Nebraska Book Co., the operator of a chain of college bookstores, won court approval of a restructuring plan that eliminates about $270 million in debt.
U.S. Bankruptcy Judge Peter Walsh approved the company’s reorganization plan at a hearing today in Wilmington, Delaware, saying he would sign the order once it’s finalized.
“When we appeared before you some 11 months ago we were hoping for a brief sojourn” in bankruptcy, Marc Kieselstein, a lawyer for the company, told Walsh. It became clear in late 2011 that a deeper restructuring was necessary, he said.
Nebraska Book sought bankruptcy protection last June with a pre-arranged plan to exit court protection within a few months. That plan unraveled after credit markets tightened and the company was unable to obtain $250 million in exit financing.
Under the new plan, senior secured noteholders owed about $200 million will get virtually all of the reorganized company’s equity, plus $100 million in new notes and the right to participate in an $80 million exit loan. The noteholders are projected to recoup about 81 cents on the dollar.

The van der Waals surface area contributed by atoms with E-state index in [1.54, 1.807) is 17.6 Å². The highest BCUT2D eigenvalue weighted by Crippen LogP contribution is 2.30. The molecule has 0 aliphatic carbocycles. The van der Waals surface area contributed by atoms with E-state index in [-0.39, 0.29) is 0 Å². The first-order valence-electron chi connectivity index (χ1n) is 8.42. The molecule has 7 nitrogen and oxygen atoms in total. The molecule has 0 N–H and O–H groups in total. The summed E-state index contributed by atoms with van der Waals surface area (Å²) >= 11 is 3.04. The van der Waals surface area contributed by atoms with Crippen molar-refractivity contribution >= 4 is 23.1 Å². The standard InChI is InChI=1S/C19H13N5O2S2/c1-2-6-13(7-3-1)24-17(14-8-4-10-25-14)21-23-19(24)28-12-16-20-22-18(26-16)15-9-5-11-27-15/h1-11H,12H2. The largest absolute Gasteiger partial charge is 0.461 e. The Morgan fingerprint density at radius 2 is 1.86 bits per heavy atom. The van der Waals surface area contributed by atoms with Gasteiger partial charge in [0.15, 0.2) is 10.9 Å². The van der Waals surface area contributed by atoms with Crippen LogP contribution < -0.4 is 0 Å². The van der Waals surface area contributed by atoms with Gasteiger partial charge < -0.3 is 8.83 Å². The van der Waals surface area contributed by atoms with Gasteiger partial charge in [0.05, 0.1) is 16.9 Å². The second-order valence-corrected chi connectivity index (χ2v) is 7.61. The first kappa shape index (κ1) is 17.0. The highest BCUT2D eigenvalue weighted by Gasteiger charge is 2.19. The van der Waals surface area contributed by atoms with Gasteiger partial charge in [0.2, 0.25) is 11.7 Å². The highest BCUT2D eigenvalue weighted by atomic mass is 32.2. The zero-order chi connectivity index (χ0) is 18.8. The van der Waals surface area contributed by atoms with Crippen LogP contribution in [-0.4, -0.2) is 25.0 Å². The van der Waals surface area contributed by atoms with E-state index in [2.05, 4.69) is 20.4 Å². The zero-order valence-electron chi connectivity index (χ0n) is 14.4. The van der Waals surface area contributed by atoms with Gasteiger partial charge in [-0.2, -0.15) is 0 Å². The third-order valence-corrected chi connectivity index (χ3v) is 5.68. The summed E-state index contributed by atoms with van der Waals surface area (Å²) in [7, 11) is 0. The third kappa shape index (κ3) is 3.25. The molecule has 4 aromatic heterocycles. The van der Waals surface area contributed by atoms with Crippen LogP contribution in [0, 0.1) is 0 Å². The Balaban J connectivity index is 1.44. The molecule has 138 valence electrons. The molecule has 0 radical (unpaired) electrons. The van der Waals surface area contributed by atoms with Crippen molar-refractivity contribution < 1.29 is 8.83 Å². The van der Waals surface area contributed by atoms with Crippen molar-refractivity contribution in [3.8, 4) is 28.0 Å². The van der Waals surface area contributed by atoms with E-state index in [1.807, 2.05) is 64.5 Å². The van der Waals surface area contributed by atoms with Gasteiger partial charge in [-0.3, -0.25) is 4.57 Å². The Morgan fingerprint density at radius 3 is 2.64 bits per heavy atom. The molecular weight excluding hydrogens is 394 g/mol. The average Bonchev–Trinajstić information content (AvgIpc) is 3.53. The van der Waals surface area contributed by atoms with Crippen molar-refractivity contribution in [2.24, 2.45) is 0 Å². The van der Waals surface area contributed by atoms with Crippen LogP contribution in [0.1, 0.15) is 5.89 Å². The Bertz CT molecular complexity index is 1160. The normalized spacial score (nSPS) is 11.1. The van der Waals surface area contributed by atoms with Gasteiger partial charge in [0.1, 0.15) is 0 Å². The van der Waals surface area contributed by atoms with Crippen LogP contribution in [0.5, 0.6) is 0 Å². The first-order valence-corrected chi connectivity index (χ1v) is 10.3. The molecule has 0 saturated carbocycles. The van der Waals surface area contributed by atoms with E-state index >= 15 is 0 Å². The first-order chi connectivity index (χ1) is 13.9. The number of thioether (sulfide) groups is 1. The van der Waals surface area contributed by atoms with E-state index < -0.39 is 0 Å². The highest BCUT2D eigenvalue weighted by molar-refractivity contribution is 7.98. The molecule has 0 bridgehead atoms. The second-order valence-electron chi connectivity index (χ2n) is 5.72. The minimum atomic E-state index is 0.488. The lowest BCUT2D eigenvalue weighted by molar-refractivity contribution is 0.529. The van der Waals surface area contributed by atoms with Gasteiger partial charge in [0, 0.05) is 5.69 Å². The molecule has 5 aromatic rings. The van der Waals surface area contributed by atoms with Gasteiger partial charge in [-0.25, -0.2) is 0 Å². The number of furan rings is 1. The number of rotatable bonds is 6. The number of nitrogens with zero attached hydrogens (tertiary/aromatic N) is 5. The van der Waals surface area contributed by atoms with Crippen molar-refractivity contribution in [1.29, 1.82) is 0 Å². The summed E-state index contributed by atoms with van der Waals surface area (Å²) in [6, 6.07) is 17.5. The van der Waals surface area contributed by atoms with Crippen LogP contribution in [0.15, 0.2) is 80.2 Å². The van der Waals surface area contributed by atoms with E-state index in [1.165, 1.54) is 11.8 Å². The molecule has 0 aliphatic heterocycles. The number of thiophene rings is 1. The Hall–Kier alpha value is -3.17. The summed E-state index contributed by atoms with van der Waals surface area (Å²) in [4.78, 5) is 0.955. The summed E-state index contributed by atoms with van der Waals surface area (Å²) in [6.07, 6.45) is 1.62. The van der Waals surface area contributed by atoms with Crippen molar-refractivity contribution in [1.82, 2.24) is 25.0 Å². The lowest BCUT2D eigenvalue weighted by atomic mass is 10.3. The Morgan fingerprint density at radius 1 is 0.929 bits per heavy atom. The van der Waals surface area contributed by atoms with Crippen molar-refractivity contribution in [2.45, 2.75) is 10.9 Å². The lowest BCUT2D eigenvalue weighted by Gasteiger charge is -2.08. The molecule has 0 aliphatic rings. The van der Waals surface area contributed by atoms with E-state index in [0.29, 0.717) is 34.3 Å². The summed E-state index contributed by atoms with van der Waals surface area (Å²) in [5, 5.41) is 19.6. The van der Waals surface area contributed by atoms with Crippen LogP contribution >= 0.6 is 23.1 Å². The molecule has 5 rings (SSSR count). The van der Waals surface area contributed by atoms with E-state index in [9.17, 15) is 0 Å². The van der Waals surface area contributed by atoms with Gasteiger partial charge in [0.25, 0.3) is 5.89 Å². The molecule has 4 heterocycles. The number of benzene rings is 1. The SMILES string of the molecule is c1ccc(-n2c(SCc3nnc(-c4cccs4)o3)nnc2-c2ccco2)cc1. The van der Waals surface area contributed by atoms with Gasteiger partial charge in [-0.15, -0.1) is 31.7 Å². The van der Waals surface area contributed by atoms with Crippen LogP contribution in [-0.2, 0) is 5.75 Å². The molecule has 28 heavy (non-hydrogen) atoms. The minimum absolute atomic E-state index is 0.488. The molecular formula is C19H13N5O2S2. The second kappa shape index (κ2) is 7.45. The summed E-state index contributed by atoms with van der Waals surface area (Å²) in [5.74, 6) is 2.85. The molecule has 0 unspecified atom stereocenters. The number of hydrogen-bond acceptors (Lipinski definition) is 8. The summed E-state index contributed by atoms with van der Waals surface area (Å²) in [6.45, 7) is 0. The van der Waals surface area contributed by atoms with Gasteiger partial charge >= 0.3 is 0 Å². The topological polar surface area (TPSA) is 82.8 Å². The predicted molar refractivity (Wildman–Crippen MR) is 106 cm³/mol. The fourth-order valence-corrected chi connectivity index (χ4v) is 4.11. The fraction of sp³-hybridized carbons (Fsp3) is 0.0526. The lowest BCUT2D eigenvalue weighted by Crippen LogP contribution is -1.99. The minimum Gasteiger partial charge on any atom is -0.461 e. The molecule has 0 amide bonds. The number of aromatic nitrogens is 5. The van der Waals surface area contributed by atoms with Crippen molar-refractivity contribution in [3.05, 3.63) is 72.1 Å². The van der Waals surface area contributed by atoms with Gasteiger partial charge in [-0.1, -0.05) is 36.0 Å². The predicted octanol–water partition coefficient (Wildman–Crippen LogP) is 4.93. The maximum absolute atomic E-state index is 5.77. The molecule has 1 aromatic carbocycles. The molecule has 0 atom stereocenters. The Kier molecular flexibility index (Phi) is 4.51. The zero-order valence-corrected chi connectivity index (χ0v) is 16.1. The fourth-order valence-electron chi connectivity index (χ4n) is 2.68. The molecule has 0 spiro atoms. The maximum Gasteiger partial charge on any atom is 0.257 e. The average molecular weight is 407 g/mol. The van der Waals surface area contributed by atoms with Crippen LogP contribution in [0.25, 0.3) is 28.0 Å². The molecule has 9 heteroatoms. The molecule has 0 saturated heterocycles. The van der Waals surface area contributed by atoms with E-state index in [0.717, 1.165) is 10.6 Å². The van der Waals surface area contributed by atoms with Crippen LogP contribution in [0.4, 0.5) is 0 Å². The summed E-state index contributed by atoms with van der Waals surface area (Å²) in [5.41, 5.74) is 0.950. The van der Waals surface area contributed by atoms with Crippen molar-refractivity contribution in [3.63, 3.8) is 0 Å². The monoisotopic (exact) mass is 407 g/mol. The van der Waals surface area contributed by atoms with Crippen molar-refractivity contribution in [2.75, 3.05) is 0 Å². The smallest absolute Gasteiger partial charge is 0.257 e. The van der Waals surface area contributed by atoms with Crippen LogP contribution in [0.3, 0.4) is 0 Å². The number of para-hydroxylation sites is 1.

Holders of 8.625 percent unsecured notes, owed about $179 million, will get warrants for 22 percent of the new equity, to recover about 3 cents on the dollar. They were to receive most of the equity under the previous plan.
Unsecured creditors, owed from $11 million to $14 million, will get a cash payment for a recovery of about 4 percent. The company, based in Lincoln, Nebraska, had about $508.3 million in assets and about $547.7 million in debt as of March 31, 2011, according to court papers.
The company was forced to seek bankruptcy after “several years of declining or stagnant levels of profitability,” according to court papers. Nebraska Book, founded in 1915 with a single bookstore near the University of Nebraska campus, had about 290 stores when it began reorganizing. It closed 45 off- campus bookstores.
The case is In re Nebraska Book Co., 11-12005, U.S. Bankruptcy Court, District of Delaware (Wilmington).
To contact the reporter on this story: Michael Bathon in Wilmington, Delaware, at firstname.lastname@example.org